As reported in a previous post, innovations in image capture and post-image processing have led to significant gains in resolving power.
This overall trend continues with two new exciting developments in the field. The advancements reported below push the limits of resolution even further than before, enabling our ability to view single-molecule interactions and single cell activities in live cells with unprecedented detail.
Previously, even the highest resolution microscopy techniques could only image structural details of proteins and nucleic acids at levels above nanometer scale. This precluded the ability to map conformational information critical to how these biomolecules interact, signal, and carry out their duties. High resolution structural studies remained in the domain of solid-state techniques, like X-ray crystallography and Cryo-EM, and the large-scale averaging of data involved in these methods.
Atomic Force Microscopy (AFM) is a technique that employs a mechanical probe to scan the surface of biological specimens or materials. AFM's tiny but accurate and precise movements can reveal fine details of surface topology at sub-nanometer scales. This technique can achieve atomic resolution of solid surfaces, silicates, semiconductors, etc. However, it cannot achieve this level of resolution for biomolecules in solution or under physiological conditions.
The authors of a recent study published in Nature borrow a concept from modern optical microscopy to bring higher resolution to AFM imaging. In super-resolution optical microscopy, two fluorescent probes in a sample in very close proximity are visualized with the help of advanced computational algorithms. This in turn permits reconstruction of miniscule measurements between these probes. The investigators of the new technique, termed “Localization Atomic Force Microscopy” (LAFM), harness attributes of both optical and AFM techniques.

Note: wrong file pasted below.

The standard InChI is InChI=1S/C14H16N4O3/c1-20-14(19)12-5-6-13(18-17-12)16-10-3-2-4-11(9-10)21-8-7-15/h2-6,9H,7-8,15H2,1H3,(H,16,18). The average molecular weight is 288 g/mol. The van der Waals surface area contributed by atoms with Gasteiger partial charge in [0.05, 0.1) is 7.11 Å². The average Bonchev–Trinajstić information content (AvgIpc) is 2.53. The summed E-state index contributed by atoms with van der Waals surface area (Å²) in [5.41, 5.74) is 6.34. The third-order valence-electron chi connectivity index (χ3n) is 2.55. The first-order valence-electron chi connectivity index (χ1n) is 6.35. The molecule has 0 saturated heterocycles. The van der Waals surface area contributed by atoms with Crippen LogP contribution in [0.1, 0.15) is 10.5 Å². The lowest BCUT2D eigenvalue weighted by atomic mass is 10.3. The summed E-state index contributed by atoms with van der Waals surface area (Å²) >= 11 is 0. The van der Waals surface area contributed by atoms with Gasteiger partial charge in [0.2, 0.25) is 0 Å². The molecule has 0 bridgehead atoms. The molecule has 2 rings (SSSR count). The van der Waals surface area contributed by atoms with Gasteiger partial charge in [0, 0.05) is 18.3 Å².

As opposed to solid state structural techniques such as X-ray crystallography, which average data from many molecules, the new LAFM technique permits capture of multiple images of single molecules. This provides imaging of atomic level resolution of single molecules in solution and under biological conditions.
A second recent development focuses on the major issue of resolving single cells using optical microscopy, and specifically the extreme intensity of the light that is required. Microscopes that are used to examine the details of biological systems employ one or two intense light sources. The more powerful the light from these microscopes, the greater the biological detail. However, this comes at the expense of potentially harming or destroying the living specimen.
The authors of a new study published in Nature use a quantum trick to squeeze or condition the light from the photon source. By sending the light beam through a special crystal, only paired photons (quantum pairing) with similar energies are focused on the sample. Removing excess light and noise through this method results in lower intensities and subsequently less damage to biological samples.
The implication of this new technique includes: greater diagnostic power in determining cancerous from benign cells, better understanding of cell-to-cell communications, greater ability to visualize live-cell events such as gene expression and apoptosis, and many other applications.
The advancements described above serve to once again push the resolution barrier, enabling new insights at the atomic level, within single cells, and in the context of living biological processes. Pretty amazing stuff with more that’s sure to come in this intense and innovative field.
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